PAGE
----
SAN JOSE -- Europe is on the cusp of an unprecedented technological transformation. I call it the Internet of Everything: the penetration of the World Wide Web into the everyday aspects of our lives. Wearable technology will tell us how well we are sleeping and whether we need to exercise. Sensors in the street will help us avoid traffic jams and find parking. Telemedicine applications will allow physicians to treat patients who are hundreds of miles away.
This massive transition will transform how citizens interact with their governments, revolutionize entire industries, and change the way we engage with one another. In Europe, the Internet of Everything is emerging as the single most promising way to revive a moribund economy and tackle the continent's stubborn unemployment problem, with companies, cities, and even countries positioning themselves as leaders in innovation, growth, and the creation of jobs.
The most recent example is France. Last month, Prime Minister Manuel Valls and I announced an ambitious partnership to promote a digital transformation of the entire country. The collaboration, which includes a $100 million investment from Cisco in French startups, could transform energy management, health care, and education -- boosting France's economic competitiveness, job creation, dynamism, and growth in the process.
France's program is a major step toward a digital Europe, following German Chancellor Angela Merkel's Industrie 4.0 initiative and the United Kingdom's planned expansion of innovation centers to foster technological breakthroughs and pioneer solutions in energy, transport, health care and education.
Cities too are embracing digitization. Barcelona has installed in-ground parking sensors and launched connected public transportation as part of its Smart City strategy. Nice has constructed a "connected boulevard," including smart lighting and environmental monitoring. And the Port of Hamburg has a digital system to reduce water, rail and ground traffic congestion.
Projects like these are being replicated across the continent, generating billions of dollars in value in terms of reduced costs, productivity gains, and increased revenues. As a result, Europe's leaders see not only opportunities for growth, but also the need to avoid being left behind.
To create a truly digital Europe will require a foundation of high-speed, high-quality broadband, both wired and wireless. As part of Europe's Digital Agenda, policymakers have set out to connect 50 percent of European households to superfast broadband (100 mbps or greater) by 2020. They also aim to connect all residences to broadband (at least 30 mbps) by this time. These targets should be fully embraced, and policymakers should continue to encourage major investments in broadband, as well as in the infrastructure needed to support the wireless devices in which we have all come to depend.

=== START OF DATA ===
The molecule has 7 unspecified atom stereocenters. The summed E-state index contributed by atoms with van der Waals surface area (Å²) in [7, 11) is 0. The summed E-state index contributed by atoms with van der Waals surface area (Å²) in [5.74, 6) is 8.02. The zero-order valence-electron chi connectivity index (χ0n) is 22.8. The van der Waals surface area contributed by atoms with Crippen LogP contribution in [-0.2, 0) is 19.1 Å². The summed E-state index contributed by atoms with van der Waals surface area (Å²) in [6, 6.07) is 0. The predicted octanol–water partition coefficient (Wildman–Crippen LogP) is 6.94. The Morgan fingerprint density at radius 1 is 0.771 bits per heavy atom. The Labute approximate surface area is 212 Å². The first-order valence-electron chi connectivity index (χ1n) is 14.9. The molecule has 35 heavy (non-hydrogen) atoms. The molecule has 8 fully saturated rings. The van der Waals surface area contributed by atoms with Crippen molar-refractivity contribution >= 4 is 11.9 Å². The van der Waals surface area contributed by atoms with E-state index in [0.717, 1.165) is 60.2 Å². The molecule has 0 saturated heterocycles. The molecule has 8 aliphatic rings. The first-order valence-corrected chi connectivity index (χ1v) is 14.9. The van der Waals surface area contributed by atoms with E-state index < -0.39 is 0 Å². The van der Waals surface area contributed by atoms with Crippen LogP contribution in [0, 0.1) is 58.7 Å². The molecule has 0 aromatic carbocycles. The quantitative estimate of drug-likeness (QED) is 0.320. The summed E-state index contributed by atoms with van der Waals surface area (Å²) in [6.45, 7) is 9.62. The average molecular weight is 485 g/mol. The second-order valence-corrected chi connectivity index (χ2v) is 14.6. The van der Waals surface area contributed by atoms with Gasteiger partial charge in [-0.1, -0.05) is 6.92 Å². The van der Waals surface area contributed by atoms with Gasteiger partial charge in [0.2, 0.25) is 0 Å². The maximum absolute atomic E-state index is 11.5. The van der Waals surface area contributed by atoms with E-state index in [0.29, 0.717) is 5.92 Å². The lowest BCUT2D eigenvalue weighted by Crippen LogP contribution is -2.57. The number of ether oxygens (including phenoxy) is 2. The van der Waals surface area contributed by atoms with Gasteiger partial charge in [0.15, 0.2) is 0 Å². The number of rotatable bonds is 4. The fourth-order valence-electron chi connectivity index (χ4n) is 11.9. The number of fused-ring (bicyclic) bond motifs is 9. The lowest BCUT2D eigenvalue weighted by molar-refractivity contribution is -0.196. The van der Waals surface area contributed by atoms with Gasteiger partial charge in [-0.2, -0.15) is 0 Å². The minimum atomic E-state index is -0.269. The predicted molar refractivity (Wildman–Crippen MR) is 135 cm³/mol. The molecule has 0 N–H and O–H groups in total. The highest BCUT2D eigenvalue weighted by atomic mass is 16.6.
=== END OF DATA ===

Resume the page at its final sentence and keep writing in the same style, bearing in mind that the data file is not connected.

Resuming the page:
Of course, Europe will also have to encourage entrepreneurship, which requires fostering a culture of risk-taking, facilitating access to venture capital, and investing in strong educational institutions. Many countries are doing just that, implying that the next game-changing technology may not come from Silicon Valley; it could just as easily be developed in a lab in Paris, London or Berlin.
Over the longer term, Europe will need a workforce trained for careers in the new digitized economy. It is estimated that Europe will have an e-skills gap that, if filled, could lead to 850,000 potential jobs in 2015, rising to twice that by 2020. On a continent where youth unemployment exceeds 50 percent in some countries, there should be no problem finding young and eager people able to do these jobs, provided they receive the proper training.
This gap cannot be closed overnight, but countries that do nothing to overcome it could very well fall behind. Widening the talent pipeline sufficiently will require a generational commitment to teaching math and science, providing technical training, and mentoring young people of all backgrounds so they understand the full range of possibilities that a career in technology affords.
As Europe continues down the road of digital transformation, the possibilities for growth are immediate and significant. The continent is already the world's largest economic bloc, with a GDP of more than €14 trillion ($15.2 trillion) in 2014. But its growth has been waning. The European Commission estimates -- conservatively, in my opinion - that the digital revolution could spur an "additional 2.1 percent of GDP growth over the baseline."
On the jobs front, the Internet of Everything will be a key driver of employment. Advances in cloud computing alone are expected to create 2.5 million additional jobs in Europe by 2020. The digital transformation will bring opportunities and create new types of jobs: systems developers, transportation network engineers, medical device consultants, data analysts, electrical engineers for smart grids, and many more.
As Europe charts its economic course for the next decade, its leaders must ensure that digital transformation forms the foundation of their strategy. This will allow them to create a Europe that is stronger, faster, more dynamic -- and more digital.